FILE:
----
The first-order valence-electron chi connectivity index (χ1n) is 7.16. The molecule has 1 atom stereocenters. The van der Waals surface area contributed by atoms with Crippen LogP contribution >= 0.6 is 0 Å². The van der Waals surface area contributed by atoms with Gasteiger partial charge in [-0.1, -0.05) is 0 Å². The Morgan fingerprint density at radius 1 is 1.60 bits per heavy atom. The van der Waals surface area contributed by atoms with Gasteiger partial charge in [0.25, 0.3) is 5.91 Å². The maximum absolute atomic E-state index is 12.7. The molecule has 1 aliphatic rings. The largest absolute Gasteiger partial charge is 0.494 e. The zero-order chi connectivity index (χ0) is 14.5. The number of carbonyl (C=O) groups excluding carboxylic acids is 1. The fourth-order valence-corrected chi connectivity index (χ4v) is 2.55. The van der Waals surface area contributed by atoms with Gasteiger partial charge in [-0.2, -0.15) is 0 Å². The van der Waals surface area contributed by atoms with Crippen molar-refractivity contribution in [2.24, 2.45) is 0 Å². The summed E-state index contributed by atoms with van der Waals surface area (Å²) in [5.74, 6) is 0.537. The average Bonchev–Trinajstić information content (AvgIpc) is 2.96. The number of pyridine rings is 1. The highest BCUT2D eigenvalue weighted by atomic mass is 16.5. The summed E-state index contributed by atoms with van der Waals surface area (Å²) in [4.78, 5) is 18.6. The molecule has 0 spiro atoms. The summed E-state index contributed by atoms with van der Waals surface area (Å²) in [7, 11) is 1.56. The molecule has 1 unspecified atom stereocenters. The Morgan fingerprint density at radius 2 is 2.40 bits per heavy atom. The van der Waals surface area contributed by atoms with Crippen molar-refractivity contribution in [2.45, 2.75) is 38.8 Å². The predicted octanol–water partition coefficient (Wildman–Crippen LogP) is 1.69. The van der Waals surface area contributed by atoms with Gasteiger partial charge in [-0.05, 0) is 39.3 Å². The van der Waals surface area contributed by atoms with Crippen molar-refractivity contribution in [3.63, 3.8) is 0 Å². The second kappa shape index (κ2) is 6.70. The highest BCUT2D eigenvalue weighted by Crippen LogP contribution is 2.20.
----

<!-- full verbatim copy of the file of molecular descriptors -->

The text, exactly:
The first-order valence-electron chi connectivity index (χ1n) is 7.16. The molecule has 1 atom stereocenters. The van der Waals surface area contributed by atoms with Crippen LogP contribution >= 0.6 is 0 Å². The van der Waals surface area contributed by atoms with Gasteiger partial charge in [-0.1, -0.05) is 0 Å². The Morgan fingerprint density at radius 1 is 1.60 bits per heavy atom. The van der Waals surface area contributed by atoms with Gasteiger partial charge in [0.25, 0.3) is 5.91 Å². The maximum absolute atomic E-state index is 12.7. The molecule has 1 aliphatic rings. The largest absolute Gasteiger partial charge is 0.494 e. The zero-order chi connectivity index (χ0) is 14.5. The number of carbonyl (C=O) groups excluding carboxylic acids is 1. The fourth-order valence-corrected chi connectivity index (χ4v) is 2.55. The van der Waals surface area contributed by atoms with Gasteiger partial charge in [-0.2, -0.15) is 0 Å². The van der Waals surface area contributed by atoms with Crippen molar-refractivity contribution in [2.24, 2.45) is 0 Å². The summed E-state index contributed by atoms with van der Waals surface area (Å²) in [5.74, 6) is 0.537. The average Bonchev–Trinajstić information content (AvgIpc) is 2.96. The number of pyridine rings is 1. The highest BCUT2D eigenvalue weighted by atomic mass is 16.5. The summed E-state index contributed by atoms with van der Waals surface area (Å²) in [4.78, 5) is 18.6. The molecule has 0 spiro atoms. The summed E-state index contributed by atoms with van der Waals surface area (Å²) in [7, 11) is 1.56. The molecule has 1 unspecified atom stereocenters. The Morgan fingerprint density at radius 2 is 2.40 bits per heavy atom. The van der Waals surface area contributed by atoms with Crippen molar-refractivity contribution in [2.45, 2.75) is 38.8 Å². The predicted octanol–water partition coefficient (Wildman–Crippen LogP) is 1.69. The van der Waals surface area contributed by atoms with Gasteiger partial charge in [-0.05, 0) is 39.3 Å². The van der Waals surface area contributed by atoms with Crippen molar-refractivity contribution in [3.63, 3.8) is 0 Å². The second kappa shape index (κ2) is 6.70. The highest BCUT2D eigenvalue weighted by Crippen LogP contribution is 2.20.